Data management is not strong where I work. However a number of years ago I did have the opportunity of working with Sybase's PowerDesigner (then Quest's QDesigner). It has a templating feature for generating SQL. This is where one can place shop standards.Delete
"Templating" can be applied in many places. As an example, I developed a set of utility templates here so that basic DB2 utilities require just a few lines of JCL, a control card with the tablespace name and some GDGs ... commands and their parameters are all in standard cards that can only be overriden with my group's permission.
Made changing from CONCURRENT to SHRLEVEL CHANGE very, very simple.
Michael Harper, TD Bank
I like the idea of utility templates, Michael. Promotes utility standardization, makes modification of utility standards easier, and probably helps newer people on your team to become more productive, more quickly.Delete
Robert and Michael, thank you for sharing your insights and experiences.Delete
Hey Robert, I notice you didn't really mention what you thought the template should be for LOCKMAX. Most places I have been at we would use LOCKMAX 0 to prevent escalation of a lock. In the case a thread hits the maximum, they then fail and our response was "you aren't using the commit routine?" However, in my most recent assignment I am seeing the standard as LOCKMAX SYSTEM. I see quite a few tables where the locksize is escalating multiple times per day and I see quite a few -911's as well. I, for one am having a hard time convincing them the benefits they would see by changing their default here.ReplyDelete
Sorry about the delayed response, Dave - crazy schedule last week.Delete
It's quite possible that in your current environment LOCKMAX is set to SYSTEM because SYSTEM is the default. IF that's the case, it's possible that the value of NUMLKTS (the ZPARM that determines the actual value of LOCKMAX if it is set to SYSTEM) is also at its default value, which is 2000. That would probably be a not-good thing, because in a large DB2 for z/OS system one could certainly imagine a batch data-update process acquiring 2000 locks within a commit scope. If your subsystem's NUMLKTS value is 2000, I am not surprised that you're seeing multiple escalations per day.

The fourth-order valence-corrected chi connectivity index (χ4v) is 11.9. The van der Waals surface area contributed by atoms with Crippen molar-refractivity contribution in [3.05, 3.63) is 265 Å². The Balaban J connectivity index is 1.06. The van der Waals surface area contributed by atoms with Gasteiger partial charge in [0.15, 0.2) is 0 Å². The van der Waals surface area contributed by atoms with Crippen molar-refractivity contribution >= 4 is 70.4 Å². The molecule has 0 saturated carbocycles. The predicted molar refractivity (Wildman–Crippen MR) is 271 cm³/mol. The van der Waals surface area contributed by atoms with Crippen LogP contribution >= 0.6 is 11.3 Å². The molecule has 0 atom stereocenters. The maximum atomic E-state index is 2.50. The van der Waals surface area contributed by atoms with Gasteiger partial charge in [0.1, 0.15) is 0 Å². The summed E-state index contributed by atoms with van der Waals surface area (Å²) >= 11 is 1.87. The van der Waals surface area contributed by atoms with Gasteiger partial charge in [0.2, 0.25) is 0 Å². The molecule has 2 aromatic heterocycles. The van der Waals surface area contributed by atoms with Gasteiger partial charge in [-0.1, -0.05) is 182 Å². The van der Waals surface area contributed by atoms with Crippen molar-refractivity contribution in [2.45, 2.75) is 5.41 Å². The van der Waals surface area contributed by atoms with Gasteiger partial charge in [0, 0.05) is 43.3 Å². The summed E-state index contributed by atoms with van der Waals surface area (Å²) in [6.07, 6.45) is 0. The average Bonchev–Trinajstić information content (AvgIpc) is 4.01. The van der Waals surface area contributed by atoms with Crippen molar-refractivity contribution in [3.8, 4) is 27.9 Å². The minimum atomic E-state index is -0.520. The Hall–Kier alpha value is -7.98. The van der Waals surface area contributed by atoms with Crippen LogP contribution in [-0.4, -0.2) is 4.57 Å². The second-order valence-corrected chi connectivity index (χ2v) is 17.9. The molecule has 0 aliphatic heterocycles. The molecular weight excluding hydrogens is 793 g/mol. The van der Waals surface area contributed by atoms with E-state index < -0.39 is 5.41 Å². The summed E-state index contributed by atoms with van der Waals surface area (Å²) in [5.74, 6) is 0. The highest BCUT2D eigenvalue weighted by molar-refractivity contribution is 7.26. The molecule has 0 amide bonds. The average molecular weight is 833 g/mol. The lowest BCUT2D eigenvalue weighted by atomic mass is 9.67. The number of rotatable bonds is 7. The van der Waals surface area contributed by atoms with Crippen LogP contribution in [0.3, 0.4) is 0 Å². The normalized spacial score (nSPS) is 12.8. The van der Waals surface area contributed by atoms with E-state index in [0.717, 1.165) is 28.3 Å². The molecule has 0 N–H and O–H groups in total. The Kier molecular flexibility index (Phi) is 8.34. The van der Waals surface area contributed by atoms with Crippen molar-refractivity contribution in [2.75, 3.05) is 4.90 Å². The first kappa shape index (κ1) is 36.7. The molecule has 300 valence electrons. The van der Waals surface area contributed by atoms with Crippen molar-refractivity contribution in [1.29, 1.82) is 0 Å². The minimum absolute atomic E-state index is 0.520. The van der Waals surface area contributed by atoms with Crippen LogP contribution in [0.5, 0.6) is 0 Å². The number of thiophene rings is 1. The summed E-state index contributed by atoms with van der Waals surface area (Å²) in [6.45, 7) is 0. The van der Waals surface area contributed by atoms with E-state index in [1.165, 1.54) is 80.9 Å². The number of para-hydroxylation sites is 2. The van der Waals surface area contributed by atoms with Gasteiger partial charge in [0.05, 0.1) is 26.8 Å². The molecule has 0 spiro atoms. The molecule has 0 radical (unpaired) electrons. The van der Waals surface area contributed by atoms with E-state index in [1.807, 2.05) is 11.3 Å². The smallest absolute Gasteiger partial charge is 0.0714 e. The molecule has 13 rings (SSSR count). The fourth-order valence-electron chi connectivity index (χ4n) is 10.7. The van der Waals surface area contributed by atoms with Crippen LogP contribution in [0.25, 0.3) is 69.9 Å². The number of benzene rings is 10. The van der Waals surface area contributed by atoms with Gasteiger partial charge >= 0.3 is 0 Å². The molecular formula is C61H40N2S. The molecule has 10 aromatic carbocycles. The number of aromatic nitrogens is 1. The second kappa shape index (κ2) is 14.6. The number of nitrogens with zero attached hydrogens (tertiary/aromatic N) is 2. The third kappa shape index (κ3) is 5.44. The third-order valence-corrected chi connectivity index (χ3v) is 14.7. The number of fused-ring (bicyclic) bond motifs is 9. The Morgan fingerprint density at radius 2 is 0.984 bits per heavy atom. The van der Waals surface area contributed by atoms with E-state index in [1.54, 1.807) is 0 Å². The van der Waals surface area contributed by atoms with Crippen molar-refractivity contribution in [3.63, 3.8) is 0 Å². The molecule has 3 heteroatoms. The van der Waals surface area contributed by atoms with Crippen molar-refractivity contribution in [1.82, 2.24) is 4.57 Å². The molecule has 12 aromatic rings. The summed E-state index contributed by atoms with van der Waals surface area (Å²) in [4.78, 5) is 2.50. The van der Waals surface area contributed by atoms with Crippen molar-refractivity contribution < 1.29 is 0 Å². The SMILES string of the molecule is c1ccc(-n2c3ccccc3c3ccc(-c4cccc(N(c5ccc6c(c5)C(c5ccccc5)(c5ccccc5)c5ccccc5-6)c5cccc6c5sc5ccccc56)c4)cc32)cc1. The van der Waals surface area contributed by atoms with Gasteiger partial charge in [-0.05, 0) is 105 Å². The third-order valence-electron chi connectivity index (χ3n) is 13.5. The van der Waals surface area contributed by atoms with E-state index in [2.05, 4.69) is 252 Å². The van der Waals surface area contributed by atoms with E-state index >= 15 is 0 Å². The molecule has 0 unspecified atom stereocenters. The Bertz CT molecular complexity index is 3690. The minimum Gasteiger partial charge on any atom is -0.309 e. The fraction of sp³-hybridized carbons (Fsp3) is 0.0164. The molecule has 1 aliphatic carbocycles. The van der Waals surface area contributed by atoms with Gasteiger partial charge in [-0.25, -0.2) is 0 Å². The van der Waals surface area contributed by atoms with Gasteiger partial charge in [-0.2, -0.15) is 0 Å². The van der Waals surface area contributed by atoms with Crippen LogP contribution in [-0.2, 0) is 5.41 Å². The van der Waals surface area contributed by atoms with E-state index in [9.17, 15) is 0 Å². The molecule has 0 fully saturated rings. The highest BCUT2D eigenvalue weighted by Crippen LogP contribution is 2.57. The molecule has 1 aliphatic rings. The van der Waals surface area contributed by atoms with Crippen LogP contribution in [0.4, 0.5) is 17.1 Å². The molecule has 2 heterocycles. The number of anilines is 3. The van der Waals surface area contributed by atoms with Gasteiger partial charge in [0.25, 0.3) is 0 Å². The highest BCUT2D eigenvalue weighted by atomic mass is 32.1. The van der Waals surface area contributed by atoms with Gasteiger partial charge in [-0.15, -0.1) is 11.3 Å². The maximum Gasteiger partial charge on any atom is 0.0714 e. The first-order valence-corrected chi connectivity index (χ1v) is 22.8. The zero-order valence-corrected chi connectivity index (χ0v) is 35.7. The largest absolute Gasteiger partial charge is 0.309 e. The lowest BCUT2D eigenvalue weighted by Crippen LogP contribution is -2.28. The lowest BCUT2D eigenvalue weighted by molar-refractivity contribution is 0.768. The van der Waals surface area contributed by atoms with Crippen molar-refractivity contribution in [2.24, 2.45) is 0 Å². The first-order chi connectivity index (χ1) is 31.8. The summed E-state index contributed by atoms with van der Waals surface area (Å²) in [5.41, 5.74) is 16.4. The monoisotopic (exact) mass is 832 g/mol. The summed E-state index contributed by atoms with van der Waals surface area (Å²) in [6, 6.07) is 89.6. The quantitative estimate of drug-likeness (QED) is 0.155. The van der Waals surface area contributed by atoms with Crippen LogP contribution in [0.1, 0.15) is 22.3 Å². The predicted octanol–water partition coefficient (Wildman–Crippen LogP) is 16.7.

I personally like to go with LOCKMAX 0 when defining a table space. Why? Because I want to be in control of when lock escalation occurs - I don't want DB2 doing that for me (if I want an exclusive lock on a table space - and there are some situations in which you might want an application to get such a lock - then I'll ask for that programmatically via a LOCK TABLE statement).
One reason LOCKMAX 0 doesn't bother me the way it might have some years ago: lock control blocks are stored in the IRLM address space, and in a 64-bit addressing world you have LOTS of headroom for lock acquisition (in the old days some sites had IRLM lock control blocks going to extended common storage, a quite-limited resource - that lock control block storage option is no longer available). Yeah, if a lot of lock control blocks accumulate in the IRLM address space, I want to have sufficient real storage to back that up, but large real storage sizes are increasingly common in System z land.
In considering LOCKMAX 0, a person might be concerned, thinking, "What, then, would keep an application process from going crazy in acquiring locks?" That's what NUMLKUS in ZPARM is for, in my mind. The default NUMLKUS value of 10,000 is quite reasonable in many DB2 for z/OS systems. In a system characterized by some really big data-changing units of work, a NUMLKUS value of 10,000 might be a little on the load side - you might bump it up so that the only processes hitting the limit are likely to be processes that really are doing too much between commits (in other words, you wouldn't want "normal" application processes to run into this limit with any kind of frequency).